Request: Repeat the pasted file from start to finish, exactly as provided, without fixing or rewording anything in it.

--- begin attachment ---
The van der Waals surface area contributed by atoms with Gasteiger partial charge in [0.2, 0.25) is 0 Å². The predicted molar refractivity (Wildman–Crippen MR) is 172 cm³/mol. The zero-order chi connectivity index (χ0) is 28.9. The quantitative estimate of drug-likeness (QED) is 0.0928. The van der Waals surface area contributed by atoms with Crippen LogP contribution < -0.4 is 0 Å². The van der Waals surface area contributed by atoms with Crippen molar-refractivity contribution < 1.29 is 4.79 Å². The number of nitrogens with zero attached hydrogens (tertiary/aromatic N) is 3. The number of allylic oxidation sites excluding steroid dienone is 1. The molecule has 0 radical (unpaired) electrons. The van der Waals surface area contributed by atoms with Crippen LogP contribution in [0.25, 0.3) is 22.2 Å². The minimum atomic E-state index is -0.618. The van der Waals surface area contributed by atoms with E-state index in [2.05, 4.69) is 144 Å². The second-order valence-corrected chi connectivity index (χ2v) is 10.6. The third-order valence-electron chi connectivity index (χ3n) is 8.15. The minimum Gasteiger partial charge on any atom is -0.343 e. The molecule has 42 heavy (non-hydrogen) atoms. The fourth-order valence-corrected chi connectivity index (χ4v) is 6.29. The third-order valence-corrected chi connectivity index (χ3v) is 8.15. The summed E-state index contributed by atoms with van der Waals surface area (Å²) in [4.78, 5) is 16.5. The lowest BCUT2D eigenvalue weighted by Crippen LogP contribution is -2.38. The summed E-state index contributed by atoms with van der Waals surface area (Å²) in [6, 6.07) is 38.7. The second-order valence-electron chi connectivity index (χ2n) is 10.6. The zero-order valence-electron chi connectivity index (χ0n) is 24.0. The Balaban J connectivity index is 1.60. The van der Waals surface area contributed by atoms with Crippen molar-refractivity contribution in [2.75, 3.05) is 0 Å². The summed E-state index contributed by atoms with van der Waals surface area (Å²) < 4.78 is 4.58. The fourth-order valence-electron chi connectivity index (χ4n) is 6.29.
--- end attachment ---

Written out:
The van der Waals surface area contributed by atoms with Gasteiger partial charge in [0.2, 0.25) is 0 Å². The predicted molar refractivity (Wildman–Crippen MR) is 172 cm³/mol. The zero-order chi connectivity index (χ0) is 28.9. The quantitative estimate of drug-likeness (QED) is 0.0928. The van der Waals surface area contributed by atoms with Crippen LogP contribution < -0.4 is 0 Å². The van der Waals surface area contributed by atoms with Crippen molar-refractivity contribution < 1.29 is 4.79 Å². The number of nitrogens with zero attached hydrogens (tertiary/aromatic N) is 3. The number of allylic oxidation sites excluding steroid dienone is 1. The molecule has 0 radical (unpaired) electrons. The van der Waals surface area contributed by atoms with Crippen LogP contribution in [0.25, 0.3) is 22.2 Å². The minimum atomic E-state index is -0.618. The van der Waals surface area contributed by atoms with E-state index in [2.05, 4.69) is 144 Å². The second-order valence-corrected chi connectivity index (χ2v) is 10.6. The third-order valence-electron chi connectivity index (χ3n) is 8.15. The minimum Gasteiger partial charge on any atom is -0.343 e. The molecule has 42 heavy (non-hydrogen) atoms. The fourth-order valence-corrected chi connectivity index (χ4v) is 6.29. The third-order valence-corrected chi connectivity index (χ3v) is 8.15. The summed E-state index contributed by atoms with van der Waals surface area (Å²) in [4.78, 5) is 16.5. The lowest BCUT2D eigenvalue weighted by Crippen LogP contribution is -2.38. The summed E-state index contributed by atoms with van der Waals surface area (Å²) in [6, 6.07) is 38.7. The second-order valence-electron chi connectivity index (χ2n) is 10.6. The zero-order valence-electron chi connectivity index (χ0n) is 24.0. The Balaban J connectivity index is 1.60. The van der Waals surface area contributed by atoms with Crippen molar-refractivity contribution in [2.75, 3.05) is 0 Å². The summed E-state index contributed by atoms with van der Waals surface area (Å²) < 4.78 is 4.58. The fourth-order valence-electron chi connectivity index (χ4n) is 6.29.